The Concept of Woman - Vol. 3

The Concept of Woman - Vol. 3

The Concept of Woman - Vol. 3

The Concept of Woman - Vol. 3

Synopsis

This pioneering study by Sister Prudence Allen traces the concept of woman in relation to man in Western thought from ancient times to the present. In her third and final volume Allen covers the years 1500-2015, continuing her chronological approach to individual authors from the first two volumes and also offering systematic arguments to defend some philosophical positions over against others.
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Building on her work from Volumes I and II, Allen draws on four "communities of discourse" -- Academic, Humanist, Religious, and Satirical -- and she traces several recurring strands of sex and gender identity from the Renaissance to the present. Now complete, Allen's magisterial study will be a valuable resource for scholars and students in the fields of women's studies, philosophy, history, theology, literary studies, and political science.

Excerpt

This final volume on the concept of woman in relation to man in the history of Western philosophy will analyze women’s reflections on their own identity and men’s reflections about woman’s identity from 1500 to the present. in addition to continuing a chronological approach to individual authors from the first two volumes, I will also offer systematic arguments to defend some philosophical positions over others. Philosophical arguments are those that, generally speaking, appeal to the evidence of the senses and reason.

Four communities of discourse occurring between 1250 and 1500 were identified in volume 2 as academic, humanist, religious, and satirical. in the present volume I continue to draw upon these four communities and compare them, contrast them, and extract from within them various philosophical arguments about the concept of woman. Academic positions tend to be technically philosophical, drawing upon ancient and medieval sources springing from philosophical schools and the newer academic disciplines. in the previous volume, these sources were nearly all written by men because women were typically excluded from universities. Some women, like Christine de Pizan, had access to academic libraries, and so their texts began to include technical philosophical arguments. Humanist positions tended to be expressed in dialogues, letters, and public orations. They included women as imaginary and eventually as real participants. Religious texts often had female authors, and they provided a rich source of reflections by women on their own identities. Finally, satirical texts provided interesting reflections on the concept of woman in popular culture. They often exaggerated characteristics associated with woman’s identity, or they inverted characteristics popularly ascribed to females and gave them to males, or vice versa.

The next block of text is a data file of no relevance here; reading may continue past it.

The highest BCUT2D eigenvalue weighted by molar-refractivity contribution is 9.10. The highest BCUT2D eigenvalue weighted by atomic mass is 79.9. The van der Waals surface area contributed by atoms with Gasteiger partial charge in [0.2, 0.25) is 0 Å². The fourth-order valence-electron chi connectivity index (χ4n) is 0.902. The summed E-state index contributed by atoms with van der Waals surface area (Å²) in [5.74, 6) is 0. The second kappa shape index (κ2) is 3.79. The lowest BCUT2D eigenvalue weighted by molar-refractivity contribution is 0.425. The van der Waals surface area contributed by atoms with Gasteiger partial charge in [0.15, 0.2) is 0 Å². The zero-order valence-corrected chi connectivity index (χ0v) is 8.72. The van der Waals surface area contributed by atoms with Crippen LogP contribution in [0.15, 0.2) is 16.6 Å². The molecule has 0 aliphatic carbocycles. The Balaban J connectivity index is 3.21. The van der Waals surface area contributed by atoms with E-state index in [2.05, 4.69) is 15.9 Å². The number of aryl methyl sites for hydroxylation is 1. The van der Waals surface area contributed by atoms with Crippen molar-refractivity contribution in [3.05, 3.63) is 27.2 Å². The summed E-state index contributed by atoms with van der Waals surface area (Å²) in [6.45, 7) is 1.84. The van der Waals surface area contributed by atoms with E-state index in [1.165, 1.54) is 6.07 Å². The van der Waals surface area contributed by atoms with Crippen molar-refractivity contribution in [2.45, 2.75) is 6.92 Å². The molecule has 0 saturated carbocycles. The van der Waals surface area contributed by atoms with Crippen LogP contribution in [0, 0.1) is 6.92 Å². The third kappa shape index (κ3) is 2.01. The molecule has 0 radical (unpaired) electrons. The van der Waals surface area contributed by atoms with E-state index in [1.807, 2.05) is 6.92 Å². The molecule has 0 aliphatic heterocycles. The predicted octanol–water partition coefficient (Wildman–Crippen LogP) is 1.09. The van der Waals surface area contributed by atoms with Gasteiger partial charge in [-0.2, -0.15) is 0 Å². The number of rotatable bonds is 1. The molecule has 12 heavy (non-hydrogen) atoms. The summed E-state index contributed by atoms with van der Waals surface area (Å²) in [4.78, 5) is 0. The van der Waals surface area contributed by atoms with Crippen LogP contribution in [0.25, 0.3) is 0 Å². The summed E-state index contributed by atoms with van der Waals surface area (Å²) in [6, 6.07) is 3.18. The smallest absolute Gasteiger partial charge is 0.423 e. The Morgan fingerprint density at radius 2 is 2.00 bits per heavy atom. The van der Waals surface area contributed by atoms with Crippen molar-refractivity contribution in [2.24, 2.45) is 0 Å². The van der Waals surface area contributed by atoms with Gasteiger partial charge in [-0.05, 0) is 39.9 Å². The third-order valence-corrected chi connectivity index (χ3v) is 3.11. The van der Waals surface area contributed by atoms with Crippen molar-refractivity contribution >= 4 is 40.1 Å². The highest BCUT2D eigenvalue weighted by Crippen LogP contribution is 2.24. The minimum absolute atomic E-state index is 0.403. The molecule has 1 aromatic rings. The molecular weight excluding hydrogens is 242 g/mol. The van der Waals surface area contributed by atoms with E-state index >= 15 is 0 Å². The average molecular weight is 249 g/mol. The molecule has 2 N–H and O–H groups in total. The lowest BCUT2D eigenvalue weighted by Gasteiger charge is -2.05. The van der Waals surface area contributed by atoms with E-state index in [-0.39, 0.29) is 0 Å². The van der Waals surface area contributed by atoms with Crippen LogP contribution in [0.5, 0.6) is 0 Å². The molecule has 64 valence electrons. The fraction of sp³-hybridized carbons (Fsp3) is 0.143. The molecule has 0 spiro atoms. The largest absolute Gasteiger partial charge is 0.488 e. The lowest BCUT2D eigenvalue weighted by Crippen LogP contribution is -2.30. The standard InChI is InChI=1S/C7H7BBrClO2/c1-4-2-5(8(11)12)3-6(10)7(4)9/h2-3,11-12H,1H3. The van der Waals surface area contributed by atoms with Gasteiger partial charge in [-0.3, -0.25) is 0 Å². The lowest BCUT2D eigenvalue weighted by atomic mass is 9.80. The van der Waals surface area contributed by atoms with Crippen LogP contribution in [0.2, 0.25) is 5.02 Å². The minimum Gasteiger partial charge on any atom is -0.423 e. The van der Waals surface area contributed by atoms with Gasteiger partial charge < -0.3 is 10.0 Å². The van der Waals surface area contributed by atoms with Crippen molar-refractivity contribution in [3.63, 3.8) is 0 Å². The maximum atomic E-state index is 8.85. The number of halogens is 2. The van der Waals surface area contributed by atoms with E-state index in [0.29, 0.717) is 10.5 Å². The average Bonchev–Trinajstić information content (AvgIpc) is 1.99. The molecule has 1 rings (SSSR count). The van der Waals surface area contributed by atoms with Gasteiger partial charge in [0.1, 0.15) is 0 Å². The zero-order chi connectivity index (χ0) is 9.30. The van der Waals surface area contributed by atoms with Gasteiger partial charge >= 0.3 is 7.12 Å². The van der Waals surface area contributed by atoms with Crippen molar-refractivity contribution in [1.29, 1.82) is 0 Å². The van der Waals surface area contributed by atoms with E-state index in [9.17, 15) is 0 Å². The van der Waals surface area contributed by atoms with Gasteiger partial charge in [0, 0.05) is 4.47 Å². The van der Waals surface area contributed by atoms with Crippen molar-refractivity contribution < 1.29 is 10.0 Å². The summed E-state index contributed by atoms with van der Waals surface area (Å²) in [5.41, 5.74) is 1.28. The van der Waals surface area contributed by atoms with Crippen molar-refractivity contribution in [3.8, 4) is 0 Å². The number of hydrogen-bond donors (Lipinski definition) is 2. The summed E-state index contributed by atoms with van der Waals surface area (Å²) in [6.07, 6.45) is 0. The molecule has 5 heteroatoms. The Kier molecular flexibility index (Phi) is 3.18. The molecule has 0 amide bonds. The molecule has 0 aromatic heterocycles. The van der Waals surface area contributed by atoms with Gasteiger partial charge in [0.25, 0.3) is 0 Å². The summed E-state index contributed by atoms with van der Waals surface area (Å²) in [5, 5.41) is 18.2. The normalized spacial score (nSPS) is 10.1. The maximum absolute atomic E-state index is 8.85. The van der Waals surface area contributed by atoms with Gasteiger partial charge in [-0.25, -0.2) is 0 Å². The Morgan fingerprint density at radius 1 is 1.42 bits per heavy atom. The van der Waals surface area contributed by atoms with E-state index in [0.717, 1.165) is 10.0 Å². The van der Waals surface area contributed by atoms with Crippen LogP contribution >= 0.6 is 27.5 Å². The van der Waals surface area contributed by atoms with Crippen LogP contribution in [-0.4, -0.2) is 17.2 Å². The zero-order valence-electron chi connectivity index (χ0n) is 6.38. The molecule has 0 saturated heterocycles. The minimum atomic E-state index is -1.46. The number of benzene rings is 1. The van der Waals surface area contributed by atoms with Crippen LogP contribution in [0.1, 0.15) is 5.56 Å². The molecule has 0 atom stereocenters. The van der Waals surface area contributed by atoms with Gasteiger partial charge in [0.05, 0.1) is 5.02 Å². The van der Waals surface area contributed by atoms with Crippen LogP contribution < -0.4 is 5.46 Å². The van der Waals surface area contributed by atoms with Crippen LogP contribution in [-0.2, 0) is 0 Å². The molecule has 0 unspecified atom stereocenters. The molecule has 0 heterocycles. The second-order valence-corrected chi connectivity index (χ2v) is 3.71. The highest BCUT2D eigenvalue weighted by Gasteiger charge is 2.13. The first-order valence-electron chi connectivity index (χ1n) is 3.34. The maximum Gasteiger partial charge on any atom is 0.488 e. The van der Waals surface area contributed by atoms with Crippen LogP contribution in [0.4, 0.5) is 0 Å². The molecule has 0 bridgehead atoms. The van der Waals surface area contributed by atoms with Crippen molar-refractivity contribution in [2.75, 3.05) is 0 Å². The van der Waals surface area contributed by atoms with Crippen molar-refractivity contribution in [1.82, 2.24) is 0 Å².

In this present volume, I begin to delineate which characteristics are essential and which are accidental to the concept of woman. Advances in new academic fields, such as physics, biology, genetics, psychology, anthropology, sociology, and cognate disciplines, provide relevant texts for this philosophical inquiry. References to faith and its relation to reason, when directly related to a philosophical argument about the concept of woman, are also important.

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